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The O'Shea Family

We were told that an Old School House, belonging to the Noseley Estate, was due to be vacated and that we needed to see Lord Hazlerigg to become tenants. First find Goadby on the map and then proceed to Noseley!

At that time we were living in Central Avenue, Leicester and, although it was near to Victoria Park, it was not, to us as ex-Houghton-on the Hill people, our idea of the country, so we made our sortie to the hamlet of Goadby and it was love at first sight for all three of us plus one kitten.

At that time, Holme Lodge, our immediate neighbour, was a private nursing home. The only drawback was that, because there was no mains water laid on to either of our properties, our water was drawn from the communal well and pumped through to our taps via an electric pump operated in Holme Lodge. O.K. so far, except that if lots water was used during the night by the nursing home staff and the pump was not switched on, in the morning we were dry. Lots of buckets of water were carried across the yard when that happened because by then Tracy had been born and new-born babies also need lots of water re nappies and bathing. Luckily, by the time Patrick was born we had mains water and a new drainage system. The sewage works didn't come into being until many years later, but we coped!

It took a few months to remember to do all the shopping in one fell swoop, as the nearest shop was in Tugby and as a one car family, when Tony had gone to work in the morning, any shopping that had been forgotten, e.g. salt and such minor items were gone without, unless I pushed the pram to Tugby.

The school bus collected the children in the morning and took them firstly to Church Langton Primary School, later to Kibworth Beauchamp and finally to Robert Smyth in Market Harborough. Such a safe environment, as they had no roads to cross and were brought back to their front door in the afternoon.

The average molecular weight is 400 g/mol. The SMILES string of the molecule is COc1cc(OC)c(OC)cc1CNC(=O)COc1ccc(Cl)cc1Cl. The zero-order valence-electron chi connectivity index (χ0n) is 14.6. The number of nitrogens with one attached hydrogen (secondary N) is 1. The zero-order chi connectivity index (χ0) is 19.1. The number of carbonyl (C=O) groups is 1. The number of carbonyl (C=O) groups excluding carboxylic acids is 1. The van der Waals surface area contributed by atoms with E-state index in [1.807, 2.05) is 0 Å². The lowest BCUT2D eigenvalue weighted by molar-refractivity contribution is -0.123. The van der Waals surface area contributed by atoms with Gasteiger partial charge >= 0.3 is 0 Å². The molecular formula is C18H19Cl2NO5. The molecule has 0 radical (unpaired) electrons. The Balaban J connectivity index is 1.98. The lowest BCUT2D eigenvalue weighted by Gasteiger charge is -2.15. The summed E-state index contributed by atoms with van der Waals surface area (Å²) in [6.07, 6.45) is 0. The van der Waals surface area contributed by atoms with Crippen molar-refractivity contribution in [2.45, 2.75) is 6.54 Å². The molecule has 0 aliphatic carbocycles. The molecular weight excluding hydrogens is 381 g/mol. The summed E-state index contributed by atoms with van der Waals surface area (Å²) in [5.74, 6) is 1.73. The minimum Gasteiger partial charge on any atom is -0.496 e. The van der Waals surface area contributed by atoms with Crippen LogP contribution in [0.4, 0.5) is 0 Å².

There was a Midland Red bus service that came to Goadby on Wednesdays and Saturdays for Leicester visits. The Wednesday one was particularly good as it left at 10a.m. and returned at 3.30p.m., which allowed a good shopping time and special treats, such as a museum and platform tickets to the railway station to watch the trains!

Goadby was a much noisier place than it is now. The farms were very busy and when the grain-dryers were operating nights could be quite hectic, but that was something one got used to and it was such a relief when it stopped!

There were many more young folk in Goadby and many a hectic ball game was played across the green as there never seemed to be a field for the youngsters to use, although the "Horse Hills" fields were not enclosed at that time, and great fun was had when it snowed, using it for sledging.

We seemed to have much more severe winters during the Seventies and Eighties and we very often had to leave our car stuck in the snow just off the B6047 and walk back to the village. We didn't have a freezer then, so dried yeast and plenty of flour were kept in case of running out of bread!

Everyone knew everyone else in Goadby in those days and I dare say that if help was needed it would have been given but, and this is just our own opinion, it seems to us that the village is much more of a community now and has improved over the years. We wouldn't change Goadby, we like it just the way it is.

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Goadby Church 1791

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